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there is concern that because there are still trials to be carried out in connection with this, we will have to be careful about what is said. and we heard from the mayor of liverpool, joe anderson, saying that it isa liverpool, joe anderson, saying that it is a day of unimaginable pain, but let‘s not jeopardise it is a day of unimaginable pain, but let‘s notjeopardise other trials that are still to be held. we‘ll have plenty more from preston crown court, interviews carried out, we will be hearing from fiona later on. neither the conservatives nor labour are being honest about spending in the run—up to next month‘s election — according to the independent institute for fiscal studies. the research group has examined both parties‘ economic plans and say they‘re not credible — because the tories would end up spending more than their manifesto pledge, and that labour would struggle to deliver the spending increases it has promised. the details come from our economics correspondent andy verity.
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institute for fiscal studies is look to for objective analysis and its objective view is that neither major party is being honest. labour pretends huge increases in spending can be financed only by corporations and the rich, the conservatives continue to pretend taxes will not have to rise to get decent public services. we know the conservatives over the last two electoral cycles have ended up spending and borrowing a lot more than they said it would in their manifestos, i think that will happen again because they are suggesting essentially nothing in this way of additional spending this time beyond what is announced. labour has vast spending increases and tax increases which probably can‘t be delivered within a single parliament. the conservatives have promised no rise in taxes, but with extra spending already pledged, they are likely to break their own rules on keeping borrowing down. and the risk is, if a brexit trade deal was not finalised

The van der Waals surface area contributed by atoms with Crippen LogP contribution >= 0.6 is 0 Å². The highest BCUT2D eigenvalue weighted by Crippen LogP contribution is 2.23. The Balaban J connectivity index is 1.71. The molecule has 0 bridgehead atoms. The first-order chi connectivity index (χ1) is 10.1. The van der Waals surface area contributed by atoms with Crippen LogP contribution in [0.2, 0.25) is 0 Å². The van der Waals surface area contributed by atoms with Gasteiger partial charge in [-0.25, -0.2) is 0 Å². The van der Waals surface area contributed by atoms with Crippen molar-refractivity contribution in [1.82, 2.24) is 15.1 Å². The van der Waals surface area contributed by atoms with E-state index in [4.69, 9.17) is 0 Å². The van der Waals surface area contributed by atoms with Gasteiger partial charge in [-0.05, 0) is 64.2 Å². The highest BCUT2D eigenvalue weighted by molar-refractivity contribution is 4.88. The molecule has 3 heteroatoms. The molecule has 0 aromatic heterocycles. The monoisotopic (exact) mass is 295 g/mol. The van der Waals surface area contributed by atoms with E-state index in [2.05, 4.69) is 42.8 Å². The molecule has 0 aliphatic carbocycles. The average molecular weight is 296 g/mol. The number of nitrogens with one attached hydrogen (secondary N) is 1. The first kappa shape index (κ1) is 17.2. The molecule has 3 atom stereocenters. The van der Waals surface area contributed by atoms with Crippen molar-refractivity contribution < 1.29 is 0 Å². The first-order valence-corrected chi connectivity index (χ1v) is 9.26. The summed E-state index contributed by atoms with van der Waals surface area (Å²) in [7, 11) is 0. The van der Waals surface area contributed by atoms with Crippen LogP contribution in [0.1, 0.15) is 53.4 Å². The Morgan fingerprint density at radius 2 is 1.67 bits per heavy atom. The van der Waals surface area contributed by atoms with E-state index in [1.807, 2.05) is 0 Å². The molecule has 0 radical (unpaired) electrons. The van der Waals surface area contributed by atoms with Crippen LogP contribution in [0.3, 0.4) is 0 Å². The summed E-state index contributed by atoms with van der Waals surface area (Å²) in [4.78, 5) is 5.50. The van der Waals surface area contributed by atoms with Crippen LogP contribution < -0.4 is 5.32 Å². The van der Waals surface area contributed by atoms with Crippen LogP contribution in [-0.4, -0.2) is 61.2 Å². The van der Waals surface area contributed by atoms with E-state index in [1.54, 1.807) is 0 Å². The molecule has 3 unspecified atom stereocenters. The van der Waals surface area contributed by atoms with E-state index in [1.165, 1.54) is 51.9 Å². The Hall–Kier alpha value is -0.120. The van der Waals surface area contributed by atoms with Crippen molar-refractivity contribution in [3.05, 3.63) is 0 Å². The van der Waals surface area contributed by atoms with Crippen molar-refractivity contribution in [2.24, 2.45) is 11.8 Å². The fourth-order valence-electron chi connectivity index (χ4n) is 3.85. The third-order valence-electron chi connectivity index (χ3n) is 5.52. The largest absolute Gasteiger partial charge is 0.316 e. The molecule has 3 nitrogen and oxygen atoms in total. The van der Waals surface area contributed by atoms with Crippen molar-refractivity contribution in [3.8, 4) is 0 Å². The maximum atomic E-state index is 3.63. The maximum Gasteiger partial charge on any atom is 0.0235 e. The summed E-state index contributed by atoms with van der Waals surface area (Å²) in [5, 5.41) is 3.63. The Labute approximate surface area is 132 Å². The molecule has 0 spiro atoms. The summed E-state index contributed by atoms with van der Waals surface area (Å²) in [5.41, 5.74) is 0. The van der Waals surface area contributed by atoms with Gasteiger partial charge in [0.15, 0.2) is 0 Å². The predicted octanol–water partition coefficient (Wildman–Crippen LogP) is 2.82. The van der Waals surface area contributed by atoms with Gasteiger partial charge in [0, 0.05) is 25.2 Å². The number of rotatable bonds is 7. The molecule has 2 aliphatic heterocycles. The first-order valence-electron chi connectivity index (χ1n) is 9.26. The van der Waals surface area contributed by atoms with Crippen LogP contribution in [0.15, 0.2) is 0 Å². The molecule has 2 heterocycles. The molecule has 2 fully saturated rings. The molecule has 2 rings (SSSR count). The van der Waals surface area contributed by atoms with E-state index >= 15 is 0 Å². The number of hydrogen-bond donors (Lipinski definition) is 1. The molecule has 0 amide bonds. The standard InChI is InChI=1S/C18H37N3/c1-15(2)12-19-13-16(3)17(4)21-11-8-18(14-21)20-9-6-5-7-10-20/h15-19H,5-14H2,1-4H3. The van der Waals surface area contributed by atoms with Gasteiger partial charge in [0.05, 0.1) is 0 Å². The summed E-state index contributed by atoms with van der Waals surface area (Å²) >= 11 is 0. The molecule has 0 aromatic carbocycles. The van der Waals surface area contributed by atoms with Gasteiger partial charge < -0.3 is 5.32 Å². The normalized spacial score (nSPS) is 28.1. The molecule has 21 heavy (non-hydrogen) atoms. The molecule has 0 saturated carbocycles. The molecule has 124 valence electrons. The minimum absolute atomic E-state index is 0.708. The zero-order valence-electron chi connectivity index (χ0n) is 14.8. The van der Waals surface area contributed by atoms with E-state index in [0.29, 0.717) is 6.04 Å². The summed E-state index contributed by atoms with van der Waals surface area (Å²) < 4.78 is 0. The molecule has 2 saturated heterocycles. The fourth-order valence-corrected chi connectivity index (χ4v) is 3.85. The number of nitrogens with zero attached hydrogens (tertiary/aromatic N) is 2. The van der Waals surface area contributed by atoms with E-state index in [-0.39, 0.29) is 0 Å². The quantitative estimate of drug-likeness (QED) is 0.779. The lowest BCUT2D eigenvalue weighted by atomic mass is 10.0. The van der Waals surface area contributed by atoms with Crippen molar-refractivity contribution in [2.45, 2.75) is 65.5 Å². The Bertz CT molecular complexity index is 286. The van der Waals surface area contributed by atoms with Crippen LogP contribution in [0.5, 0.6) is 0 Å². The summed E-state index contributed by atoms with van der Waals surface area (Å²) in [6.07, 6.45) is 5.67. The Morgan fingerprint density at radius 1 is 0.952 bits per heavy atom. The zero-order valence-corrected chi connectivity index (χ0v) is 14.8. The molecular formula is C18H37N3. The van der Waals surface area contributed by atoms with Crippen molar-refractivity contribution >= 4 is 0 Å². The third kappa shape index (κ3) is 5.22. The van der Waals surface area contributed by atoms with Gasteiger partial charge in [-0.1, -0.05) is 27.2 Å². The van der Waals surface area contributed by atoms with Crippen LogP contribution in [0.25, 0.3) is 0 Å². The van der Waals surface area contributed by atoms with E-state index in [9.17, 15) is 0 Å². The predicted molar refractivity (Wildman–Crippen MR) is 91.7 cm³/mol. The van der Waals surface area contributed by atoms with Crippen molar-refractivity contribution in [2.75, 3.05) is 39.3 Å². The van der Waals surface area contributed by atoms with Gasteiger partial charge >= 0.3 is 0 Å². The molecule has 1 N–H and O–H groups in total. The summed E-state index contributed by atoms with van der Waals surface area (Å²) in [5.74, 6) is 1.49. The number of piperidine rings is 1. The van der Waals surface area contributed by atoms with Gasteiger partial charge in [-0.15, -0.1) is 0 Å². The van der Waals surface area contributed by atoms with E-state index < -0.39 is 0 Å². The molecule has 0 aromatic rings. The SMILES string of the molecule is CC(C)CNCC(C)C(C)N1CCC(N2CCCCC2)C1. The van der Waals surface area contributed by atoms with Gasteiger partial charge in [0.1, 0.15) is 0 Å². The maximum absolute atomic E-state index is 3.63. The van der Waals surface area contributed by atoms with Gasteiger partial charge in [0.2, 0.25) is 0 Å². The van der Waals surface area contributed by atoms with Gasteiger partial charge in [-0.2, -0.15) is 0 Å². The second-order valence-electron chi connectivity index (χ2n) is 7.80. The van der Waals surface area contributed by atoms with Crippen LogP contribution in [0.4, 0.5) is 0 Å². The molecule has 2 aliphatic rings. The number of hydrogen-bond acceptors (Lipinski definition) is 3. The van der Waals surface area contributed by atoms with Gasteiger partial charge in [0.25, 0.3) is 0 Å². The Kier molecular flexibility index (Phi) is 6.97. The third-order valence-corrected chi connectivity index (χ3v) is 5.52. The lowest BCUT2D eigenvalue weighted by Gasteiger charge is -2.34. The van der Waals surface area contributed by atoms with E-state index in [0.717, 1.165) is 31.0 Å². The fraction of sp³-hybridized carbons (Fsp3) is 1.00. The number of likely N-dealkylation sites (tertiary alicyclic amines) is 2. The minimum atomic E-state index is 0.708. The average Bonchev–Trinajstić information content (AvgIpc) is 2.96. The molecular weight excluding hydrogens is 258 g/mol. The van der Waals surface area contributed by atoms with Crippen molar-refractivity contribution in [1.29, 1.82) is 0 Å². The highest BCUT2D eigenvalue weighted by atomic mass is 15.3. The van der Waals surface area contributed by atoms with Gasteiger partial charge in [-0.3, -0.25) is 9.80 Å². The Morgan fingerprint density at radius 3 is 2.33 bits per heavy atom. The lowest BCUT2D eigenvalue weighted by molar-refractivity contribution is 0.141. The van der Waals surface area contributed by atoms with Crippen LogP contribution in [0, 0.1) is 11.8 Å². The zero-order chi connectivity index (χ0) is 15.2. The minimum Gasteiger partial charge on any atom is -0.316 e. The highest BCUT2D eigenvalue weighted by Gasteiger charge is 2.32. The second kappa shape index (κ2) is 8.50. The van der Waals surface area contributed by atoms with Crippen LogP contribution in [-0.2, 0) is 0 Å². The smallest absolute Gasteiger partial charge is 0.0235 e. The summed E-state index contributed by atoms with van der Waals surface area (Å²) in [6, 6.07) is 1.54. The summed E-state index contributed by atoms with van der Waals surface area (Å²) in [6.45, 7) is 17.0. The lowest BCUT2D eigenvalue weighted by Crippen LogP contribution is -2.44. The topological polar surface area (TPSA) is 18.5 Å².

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soon, it will jump. we welcome the scrutiny. if anyone has a look, they will see that alongside our manifesto we have published the most detailed costings document any party has published in any general election. the lib dems are promising big increases to tax and spending, helping public services but needing tax rises of £36 billion. they acknowledge they will have to raise income tax by a penny to pay for it. there are a lot of significant investments that lib dems will be making. the ifs has recognised that is a pretty radical manifesto to set out. it is one we know we can deliver as well. labour is planning the biggest increase in public spending in peacetime. the ifs has said public spending would still be lower than germany. but they say it would involve everyone, notjust corporations and the rich. i think our manifesto is bold,
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ambitious and no other party has produced a costed manifesto and put themselves up to that type of scrutiny. the ifs has warned all plans could be thrown into disarray by brexit. not the departure agreement but the final trade deal, which was supposed to get done by the end of next year. labour‘s plans would require borrowing to rise. if under the conservatives britain were to leave the eu without a full trade deal, borrowing would have to rise by even more. borisjohnson has said he is committed to the "biggest drive" of female member, activist and candidate recruitment. during a visit to devon today, the prime minister said it is his ambition that half of tory candidates on the party‘s list for future parliamentary